No-vinegar Dill Pickles

"Posted in response to a request for dill pickles made without vinegar. This recipe is per quart; make as many quarts as you like. These are excellent, and very easy to make. The hardest part about making pickles is scrubbing the cucumbers, and I'm not kidding. I prefer fairly small pickling cucumbers, and pay a premium to get them. Dump them in a sink, cover with cold water, then start fishing them out and scrubbing them THOROUGHLY with a soft brush. Get every bit of grit and dried-out cucumber blossom off of them, or they will not taste so good. When you have scrubbed every last blessed cucumber, rinse them again. Now you are ready to start - or maybe two-thirds done."
photo by Jenny Sanders photo by Jenny Sanders
photo by Jenny Sanders
Ready In:
1008hrs 30mins
1 quart


  • 2 tablespoons kosher salt
  • 1 tablespoon mixed pickling spices
  • 1 clove garlic (optional)
  • 1 quart fresh small pickling cucumber
  • 1 -2 head of fresh green dill seed
  • filtered water, at room temperature


  • Put the quart jar (s) in a large pot, cover and bring to a boil.
  • Boil them for 10 minutes.
  • Remove and empty them.
  • Put the salt, spices and garlic in the bottom of a sterilized quart jar.
  • The amount listed is for one jar.
  • Add a little water to dissolve the salt.
  • Pack- I say PACK!
  • -with cucumbers and a couple heads of dill, as tightly as possible, without breaking the cucumbers.
  • Leave a little headroom.
  • Fill up with water, leaving 1" headroom at the top.
  • Cap lightly for 24 hours, then tighten and store for 6 weeks in a cool dark place.
  • Use sterilized lids and rings to cap.
  • (Boil both for 5 minutes.).
  • Place on newspaper in case they leak while fermenting.
  • Store in a cool dark spot- a basement is ideal.
  • I make these every year for fear that my father might disown me if I failed to make him 6 or 8 jars for his Christmas present.

Questions & Replies

  1. I have made this recipe for a few years. Usually, the jars fizz and the lids self-suction to make a seal, usually within the first day or two. This time, no fizzing and several jars' lids are still popping up; they didn't seal. It's now been a week. What did I do wrong? Do I need to toss the unsealed ones?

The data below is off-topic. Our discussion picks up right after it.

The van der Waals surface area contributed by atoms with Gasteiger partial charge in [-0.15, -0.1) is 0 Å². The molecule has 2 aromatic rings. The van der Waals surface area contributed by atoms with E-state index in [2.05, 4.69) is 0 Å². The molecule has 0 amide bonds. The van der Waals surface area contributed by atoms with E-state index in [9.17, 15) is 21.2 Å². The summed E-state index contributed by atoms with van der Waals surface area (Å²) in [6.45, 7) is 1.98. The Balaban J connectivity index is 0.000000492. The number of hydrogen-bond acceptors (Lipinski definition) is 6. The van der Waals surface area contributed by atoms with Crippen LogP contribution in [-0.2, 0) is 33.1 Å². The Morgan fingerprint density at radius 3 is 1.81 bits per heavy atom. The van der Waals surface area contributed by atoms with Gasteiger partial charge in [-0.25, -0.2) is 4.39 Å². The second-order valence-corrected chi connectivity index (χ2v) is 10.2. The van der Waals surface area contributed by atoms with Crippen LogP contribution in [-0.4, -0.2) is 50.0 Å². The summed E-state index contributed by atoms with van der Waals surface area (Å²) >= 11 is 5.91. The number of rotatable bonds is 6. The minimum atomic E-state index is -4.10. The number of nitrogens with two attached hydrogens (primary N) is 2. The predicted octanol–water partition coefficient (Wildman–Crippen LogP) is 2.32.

2. How long before they are ready. I have them in a dark place and tasted them after 4 days and they don't taste very nice and are soft (I used firm cucumbers) ?
  3. Can this recipe be done as a refrigerator pickle?
  4. Can I cut the cucumbers? Mine are huge and I would like to pack the jars full!


  1. I have not tried this recipe yet. I would like to share my tip for cleaning cucumbers. I use a sponge designed for non-stick cookware. When wet they curve around the cukes nicely and are just right for washing away all those pesky little pricklys. CAA
  2. Excellent recipe! It is really important to use crispy cucumbers--I used a couple that were a little soft and they were mushy in the finished product so follow the recipe and use only your best cucumbers. Thanks!
  3. If you have trouble with bowed metal lids like Stan1223 you need to find glass lids. We have been making these pickles for 40 years. The white sediment on the bottom has always been normal. In fact this is a byproduct of the fermentation. We did have problems with bowed "metal" lids as these were readily available. Some jars were sealed using the OLD glass lids and rubber rings on medium mouth jars. We have never had a jar spoil using the glass lids. We now use "only" glass lids for our no vinegar pickles and have great success. We do 48 quarts each year and they are stored in a root cellar without any hot water canning process. They last an entire year until the new cucumbers come into season. Some jars actually fizz like soda pop when first opened. These I consider the best and still enjoy a glass of pickle juice.<br/> I do not know if you can buy these glass lids anymore, we keep our eyes open at garage sales and also if some older folk decide that they are not canning anymore and want to give away their jars.
  4. Great tasting pickles. Wish I had made more! These are very similar to the 'salt dills' that are a favorite with several family members and are on the request list each year. The tablespoon of pickling spice is more then in my recipe and found it made for a nice touch! I used garlic and of course the fresh dill. I was very impressed with your instructions. I highly recommend this recipe for the making of delicious dills. Thank you Jenny.
  5. I used to make lots of dill pickles and in the washer they would go,I would stop it just before the spin. It sure saved a lot of work.


I love to garden, both perennials and vegetables. I am always looking for recipes to fiddle with, especially good simple vegetable dishes. I try to use organic ingredients as much as possible.
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